Published on in CHOP News
The Food and Drug Administration (FDA) has accepted a new drug application (NDA) for palovarotene, a drug identified by researchers at Children’s Hospital of Philadelphia (CHOP) to treat fibrodysplasia ossificans progressiva (FOP). The drug, currently in a phase 3 clinical trial run by Ipsen, targets the pathological process that leads to formation and accumulation of bone where it does not belong, the hallmark pathology of FOP. It would be the first-ever approved treatment targeting this condition.
The disease involves a process called heterotopic ossification (HO) which starts with formation of cartilage that turns into bone. Although a milder form of HO can occur in otherwise healthy individuals following traumatic injury, deep burns or severe war wounds, HO is far more severe, aggressive, and unrelenting in FOP and is caused by a genetic mutation. Starting around the age of 2 or 3, patients with FOP begin to form cartilage and bone at diverse sites outside the skeleton spontaneously or after local inflammation, first through the upper body and later, over several years, down the trunk and along the limbs.
The HO bone forms at the expense of muscle and neighboring tissues, damaging and blocking joints and other structures so that eventually it becomes difficult – if not impossible – for FOP patients to perform basic life functions, like opening the mouth or using the legs to walk. By the time patients reach their 30s or 40s, very little mobility is usually left. While HO does not occur within internal organs such as the heart or liver, it can cause constriction of the chest wall, impeding normal respiration and circulation. Most patients die prematurely, often from lung and heart complications.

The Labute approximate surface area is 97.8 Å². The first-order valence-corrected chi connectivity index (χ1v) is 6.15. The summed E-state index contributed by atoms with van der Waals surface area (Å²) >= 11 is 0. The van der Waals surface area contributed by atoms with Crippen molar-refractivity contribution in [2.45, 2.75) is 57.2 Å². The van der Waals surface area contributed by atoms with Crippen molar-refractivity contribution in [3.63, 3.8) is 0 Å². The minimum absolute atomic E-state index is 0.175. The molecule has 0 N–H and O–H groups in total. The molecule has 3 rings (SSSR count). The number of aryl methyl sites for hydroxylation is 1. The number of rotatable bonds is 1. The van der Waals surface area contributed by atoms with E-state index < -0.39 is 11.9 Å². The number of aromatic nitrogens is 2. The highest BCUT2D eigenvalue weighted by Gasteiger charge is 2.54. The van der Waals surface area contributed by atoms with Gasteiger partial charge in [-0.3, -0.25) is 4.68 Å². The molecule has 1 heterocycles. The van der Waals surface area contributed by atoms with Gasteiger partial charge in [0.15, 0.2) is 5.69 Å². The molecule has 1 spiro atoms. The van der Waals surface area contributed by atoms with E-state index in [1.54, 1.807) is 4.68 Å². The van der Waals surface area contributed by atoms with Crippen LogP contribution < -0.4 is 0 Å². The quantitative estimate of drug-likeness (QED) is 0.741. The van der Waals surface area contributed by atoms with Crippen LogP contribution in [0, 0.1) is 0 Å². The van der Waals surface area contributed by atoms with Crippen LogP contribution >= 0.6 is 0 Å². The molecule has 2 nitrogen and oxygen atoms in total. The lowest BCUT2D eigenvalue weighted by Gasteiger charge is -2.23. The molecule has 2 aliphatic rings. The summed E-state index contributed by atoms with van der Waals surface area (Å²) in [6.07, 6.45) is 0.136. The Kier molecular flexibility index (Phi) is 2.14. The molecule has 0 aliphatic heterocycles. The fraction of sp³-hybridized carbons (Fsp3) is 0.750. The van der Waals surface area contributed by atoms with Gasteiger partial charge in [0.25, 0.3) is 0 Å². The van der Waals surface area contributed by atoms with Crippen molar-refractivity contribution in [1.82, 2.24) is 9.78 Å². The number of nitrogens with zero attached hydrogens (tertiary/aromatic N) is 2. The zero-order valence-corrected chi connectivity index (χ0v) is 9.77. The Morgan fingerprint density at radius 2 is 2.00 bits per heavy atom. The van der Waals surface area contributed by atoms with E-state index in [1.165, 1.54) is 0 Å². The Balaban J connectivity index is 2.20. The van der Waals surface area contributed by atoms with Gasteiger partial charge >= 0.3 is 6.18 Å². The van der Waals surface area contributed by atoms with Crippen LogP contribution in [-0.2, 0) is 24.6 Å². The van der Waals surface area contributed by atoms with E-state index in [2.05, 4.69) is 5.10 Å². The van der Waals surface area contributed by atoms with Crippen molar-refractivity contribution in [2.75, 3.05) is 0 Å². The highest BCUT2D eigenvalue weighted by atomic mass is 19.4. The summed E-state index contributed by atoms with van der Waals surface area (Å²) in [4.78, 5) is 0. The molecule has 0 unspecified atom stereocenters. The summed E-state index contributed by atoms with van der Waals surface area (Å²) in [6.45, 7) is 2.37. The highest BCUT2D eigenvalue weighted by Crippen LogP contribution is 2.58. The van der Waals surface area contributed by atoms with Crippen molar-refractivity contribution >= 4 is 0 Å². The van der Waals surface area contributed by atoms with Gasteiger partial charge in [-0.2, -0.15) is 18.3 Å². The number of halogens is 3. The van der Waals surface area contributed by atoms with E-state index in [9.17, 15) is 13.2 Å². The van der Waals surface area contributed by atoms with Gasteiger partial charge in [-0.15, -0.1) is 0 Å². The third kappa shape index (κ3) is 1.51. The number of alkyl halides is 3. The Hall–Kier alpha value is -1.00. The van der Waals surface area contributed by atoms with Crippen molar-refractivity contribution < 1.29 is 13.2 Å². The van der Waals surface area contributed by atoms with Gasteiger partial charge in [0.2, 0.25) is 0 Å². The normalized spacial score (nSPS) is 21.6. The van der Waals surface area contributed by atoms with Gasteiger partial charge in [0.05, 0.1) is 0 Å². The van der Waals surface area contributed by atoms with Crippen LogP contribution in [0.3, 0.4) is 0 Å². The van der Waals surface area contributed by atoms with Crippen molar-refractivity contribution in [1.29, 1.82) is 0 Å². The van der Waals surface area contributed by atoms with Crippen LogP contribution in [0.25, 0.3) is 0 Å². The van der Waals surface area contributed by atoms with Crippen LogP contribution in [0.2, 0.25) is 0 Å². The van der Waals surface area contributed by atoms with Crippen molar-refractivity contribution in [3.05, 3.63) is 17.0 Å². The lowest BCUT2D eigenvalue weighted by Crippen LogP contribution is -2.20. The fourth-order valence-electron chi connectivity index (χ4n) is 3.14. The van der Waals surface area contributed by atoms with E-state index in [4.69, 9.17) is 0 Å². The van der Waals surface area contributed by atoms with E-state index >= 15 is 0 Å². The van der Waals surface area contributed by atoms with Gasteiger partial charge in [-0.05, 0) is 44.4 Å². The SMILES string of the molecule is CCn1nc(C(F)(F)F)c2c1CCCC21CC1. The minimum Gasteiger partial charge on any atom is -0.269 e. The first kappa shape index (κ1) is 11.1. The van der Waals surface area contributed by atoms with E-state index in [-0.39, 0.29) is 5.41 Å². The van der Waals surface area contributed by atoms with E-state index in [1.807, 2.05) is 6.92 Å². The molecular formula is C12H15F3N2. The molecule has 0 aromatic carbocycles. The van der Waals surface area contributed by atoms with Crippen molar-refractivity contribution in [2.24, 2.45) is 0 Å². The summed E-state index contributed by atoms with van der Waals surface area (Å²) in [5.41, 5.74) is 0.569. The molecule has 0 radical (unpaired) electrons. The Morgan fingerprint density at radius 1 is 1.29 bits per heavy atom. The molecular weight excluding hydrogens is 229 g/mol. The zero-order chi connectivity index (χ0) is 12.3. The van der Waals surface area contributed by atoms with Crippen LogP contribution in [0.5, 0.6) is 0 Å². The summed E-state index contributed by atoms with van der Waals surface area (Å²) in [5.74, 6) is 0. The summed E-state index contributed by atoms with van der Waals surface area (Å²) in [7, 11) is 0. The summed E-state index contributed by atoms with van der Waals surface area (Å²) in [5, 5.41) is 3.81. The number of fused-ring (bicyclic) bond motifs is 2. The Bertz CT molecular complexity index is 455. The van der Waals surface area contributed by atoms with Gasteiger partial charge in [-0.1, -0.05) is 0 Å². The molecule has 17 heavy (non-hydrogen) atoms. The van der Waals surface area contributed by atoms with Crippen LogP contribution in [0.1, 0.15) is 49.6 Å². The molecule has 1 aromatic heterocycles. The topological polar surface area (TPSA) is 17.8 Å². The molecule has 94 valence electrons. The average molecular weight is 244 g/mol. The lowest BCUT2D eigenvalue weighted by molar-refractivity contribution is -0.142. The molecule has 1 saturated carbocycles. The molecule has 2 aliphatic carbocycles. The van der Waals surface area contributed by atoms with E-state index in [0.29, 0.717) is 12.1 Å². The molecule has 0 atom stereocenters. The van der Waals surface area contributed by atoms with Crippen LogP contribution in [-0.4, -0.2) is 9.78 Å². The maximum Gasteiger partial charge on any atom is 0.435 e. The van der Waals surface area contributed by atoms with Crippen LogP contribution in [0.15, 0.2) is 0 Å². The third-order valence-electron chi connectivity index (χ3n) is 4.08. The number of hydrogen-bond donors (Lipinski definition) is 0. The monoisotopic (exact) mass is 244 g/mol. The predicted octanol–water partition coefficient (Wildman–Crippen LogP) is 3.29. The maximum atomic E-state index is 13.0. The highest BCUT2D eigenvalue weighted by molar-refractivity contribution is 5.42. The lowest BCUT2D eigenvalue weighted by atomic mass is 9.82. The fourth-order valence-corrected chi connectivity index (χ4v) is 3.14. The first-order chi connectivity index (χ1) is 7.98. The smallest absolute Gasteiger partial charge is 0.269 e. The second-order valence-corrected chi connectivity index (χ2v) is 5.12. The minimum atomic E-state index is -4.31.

More than 20 years ago, Maurizio Pacifici, PhD, Director of Orthopaedic Research at CHOP, began to explore the possibility of using the retinoic pathway to treat FOP, as this mechanism had been shown by his and other labs to regulate cartilage and bone formation. Pacifici and his team hypothesized that if they could identify a clinically suitable pharmacologic compound that would turn this pathway on, they could use it to turn off the development of unwanted cartilage and bone in FOP patients.
In 2011, Pacifici and his collaborators published a study in Nature Medicine showing that one such retinoid agonist drug known as R667, or palovarotene, was able to inhibit HO formation in an animal model of FOP, with tolerable side effects. In subsequent studies with colleagues at Penn Medicine, the team demonstrated that palovarotene also blocked HO in animals carrying the exact human disease-causing mutation for FOP.
“The dream of every biomedical researcher is to go from the lab to the bedside and discover a treatment that improves the lives of patients,” Pacifici said. “We are very excited that the FDA will review this drug for final approval, as the patients currently lack an effective treatment that will slow down or block their debilitating disease.”
The FDA is scheduled to vote on approving palovarotene on November 30, 2021. Learn more about the NDA for palovarotene here.
Contact: Kaila Revello, The Children’s Hospital of Philadelphia, 267-426-6054 or firstname.lastname@example.org